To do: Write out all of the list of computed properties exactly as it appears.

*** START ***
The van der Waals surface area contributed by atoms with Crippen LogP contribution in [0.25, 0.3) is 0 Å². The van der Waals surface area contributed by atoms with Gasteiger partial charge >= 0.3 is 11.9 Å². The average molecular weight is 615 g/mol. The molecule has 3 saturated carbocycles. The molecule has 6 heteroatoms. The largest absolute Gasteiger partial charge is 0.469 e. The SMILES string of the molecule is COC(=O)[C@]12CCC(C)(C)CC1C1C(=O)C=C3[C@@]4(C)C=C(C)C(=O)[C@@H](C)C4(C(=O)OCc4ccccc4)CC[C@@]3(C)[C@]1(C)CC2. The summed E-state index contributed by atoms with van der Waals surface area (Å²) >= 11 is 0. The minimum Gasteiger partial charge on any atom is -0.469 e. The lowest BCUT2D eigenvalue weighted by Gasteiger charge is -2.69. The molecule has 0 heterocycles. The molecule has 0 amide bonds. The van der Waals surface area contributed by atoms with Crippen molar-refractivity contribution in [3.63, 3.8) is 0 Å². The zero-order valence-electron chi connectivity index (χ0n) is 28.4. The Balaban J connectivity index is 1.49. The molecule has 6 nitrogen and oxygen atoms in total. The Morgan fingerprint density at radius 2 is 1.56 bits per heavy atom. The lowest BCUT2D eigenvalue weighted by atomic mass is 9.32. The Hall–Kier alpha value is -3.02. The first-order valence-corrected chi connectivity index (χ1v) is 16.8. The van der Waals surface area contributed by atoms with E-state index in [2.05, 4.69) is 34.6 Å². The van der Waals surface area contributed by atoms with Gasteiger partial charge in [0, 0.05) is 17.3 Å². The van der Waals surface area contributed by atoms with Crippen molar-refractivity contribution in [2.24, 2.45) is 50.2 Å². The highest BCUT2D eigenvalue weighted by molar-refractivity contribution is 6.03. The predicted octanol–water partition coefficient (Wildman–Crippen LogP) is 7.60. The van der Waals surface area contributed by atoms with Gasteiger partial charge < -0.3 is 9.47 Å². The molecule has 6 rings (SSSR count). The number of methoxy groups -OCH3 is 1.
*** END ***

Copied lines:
The van der Waals surface area contributed by atoms with Crippen LogP contribution in [0.25, 0.3) is 0 Å². The van der Waals surface area contributed by atoms with Gasteiger partial charge >= 0.3 is 11.9 Å². The average molecular weight is 615 g/mol. The molecule has 3 saturated carbocycles. The molecule has 6 heteroatoms. The largest absolute Gasteiger partial charge is 0.469 e. The SMILES string of the molecule is COC(=O)[C@]12CCC(C)(C)CC1C1C(=O)C=C3[C@@]4(C)C=C(C)C(=O)[C@@H](C)C4(C(=O)OCc4ccccc4)CC[C@@]3(C)[C@]1(C)CC2. The summed E-state index contributed by atoms with van der Waals surface area (Å²) >= 11 is 0. The minimum Gasteiger partial charge on any atom is -0.469 e. The lowest BCUT2D eigenvalue weighted by Gasteiger charge is -2.69. The molecule has 0 heterocycles. The molecule has 0 amide bonds. The van der Waals surface area contributed by atoms with Crippen molar-refractivity contribution in [3.63, 3.8) is 0 Å². The zero-order valence-electron chi connectivity index (χ0n) is 28.4. The Balaban J connectivity index is 1.49. The molecule has 6 nitrogen and oxygen atoms in total. The Morgan fingerprint density at radius 2 is 1.56 bits per heavy atom. The lowest BCUT2D eigenvalue weighted by atomic mass is 9.32. The Hall–Kier alpha value is -3.02. The first-order valence-corrected chi connectivity index (χ1v) is 16.8. The van der Waals surface area contributed by atoms with E-state index in [2.05, 4.69) is 34.6 Å². The van der Waals surface area contributed by atoms with Gasteiger partial charge in [0, 0.05) is 17.3 Å². The van der Waals surface area contributed by atoms with Crippen molar-refractivity contribution in [2.24, 2.45) is 50.2 Å². The highest BCUT2D eigenvalue weighted by molar-refractivity contribution is 6.03. The predicted octanol–water partition coefficient (Wildman–Crippen LogP) is 7.60. The van der Waals surface area contributed by atoms with Gasteiger partial charge < -0.3 is 9.47 Å². The molecule has 6 rings (SSSR count). The number of methoxy groups -OCH3 is 1.